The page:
Intra-arterial embolotherapy for intrahepatic cholangiocarcinoma: update and future prospects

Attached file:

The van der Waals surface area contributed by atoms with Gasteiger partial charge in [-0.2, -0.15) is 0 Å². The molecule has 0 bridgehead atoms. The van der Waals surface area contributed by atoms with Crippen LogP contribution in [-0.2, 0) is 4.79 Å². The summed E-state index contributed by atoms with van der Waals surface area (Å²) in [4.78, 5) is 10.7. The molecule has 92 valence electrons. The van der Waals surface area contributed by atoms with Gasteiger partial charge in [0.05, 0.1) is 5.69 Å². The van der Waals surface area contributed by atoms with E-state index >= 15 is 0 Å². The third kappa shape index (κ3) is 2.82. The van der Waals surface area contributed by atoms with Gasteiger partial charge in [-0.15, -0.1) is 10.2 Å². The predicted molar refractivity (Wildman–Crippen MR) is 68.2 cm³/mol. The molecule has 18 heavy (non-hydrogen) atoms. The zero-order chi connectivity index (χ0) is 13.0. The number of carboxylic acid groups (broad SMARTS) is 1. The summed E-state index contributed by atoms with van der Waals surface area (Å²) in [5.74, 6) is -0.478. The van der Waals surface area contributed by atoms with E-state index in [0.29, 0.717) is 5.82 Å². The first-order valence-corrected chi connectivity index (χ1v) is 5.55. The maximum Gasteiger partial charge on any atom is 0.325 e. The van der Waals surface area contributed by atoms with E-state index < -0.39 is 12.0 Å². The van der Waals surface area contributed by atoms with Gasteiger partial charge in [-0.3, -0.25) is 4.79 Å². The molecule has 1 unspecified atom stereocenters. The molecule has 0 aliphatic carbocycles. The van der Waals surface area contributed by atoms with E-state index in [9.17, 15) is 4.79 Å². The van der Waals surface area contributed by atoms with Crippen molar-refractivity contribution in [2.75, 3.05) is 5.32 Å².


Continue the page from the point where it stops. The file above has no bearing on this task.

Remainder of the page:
Intrahepatic cholangiocarcinoma (ICC) is a rare disease and carries a poor prognosis with surgery remaining the only curative treatment option. However, due to the late presentation of symptoms and close proximity of the tumors to central hepatic structures, only about 30% of patients are classified eligible to resection. As for palliative approaches, ICC constitutes a possible indication for loco-regional therapies (LRT). As such, intra-arterial therapies (IAT) are reported to be feasible, safe and effective in inducing tumor response in unresectable ICC. The paradigm of IAT is premised on the selective delivery of embolic, chemotherapeutic agents to the tumor via its feeding arteries, thus allowing dose escalation within the carcinoma and reduction of systemic toxicity. Conventional transcatheter arterial chemoembolization (cTACE) so far remains the most commonly used IAT modality. However, drug-eluting beads (DEB)-TACE was initiated with the idea of more selective targeting of the tumor owing to the combined embolizing as well as drug-eluting properties of the microspheres used in this setting. Moreover, radioembolization is performed by intra-arterial administration of very small spheres containing β-emitting yttrium-90 (Y90-RE) to the site of the tumor. Clinical evidence exists in support of survival benefits for IAT in the palliative treatment of ICC compared to surgery and systemic chemotherapy. As for combination regimens, cTACE, DEB-TACE and Y90-RE are reported to achieve conversion of patients to surgery in a sequential treatment planning and simultaneous IAT combinations may provide a therapeutic option for treatment escalation. Regarding the current status of literature, controlled randomized prospective trials to compare different IAT techniques and combination therapies as well as treatment recommendations for different IAT modalities are needed.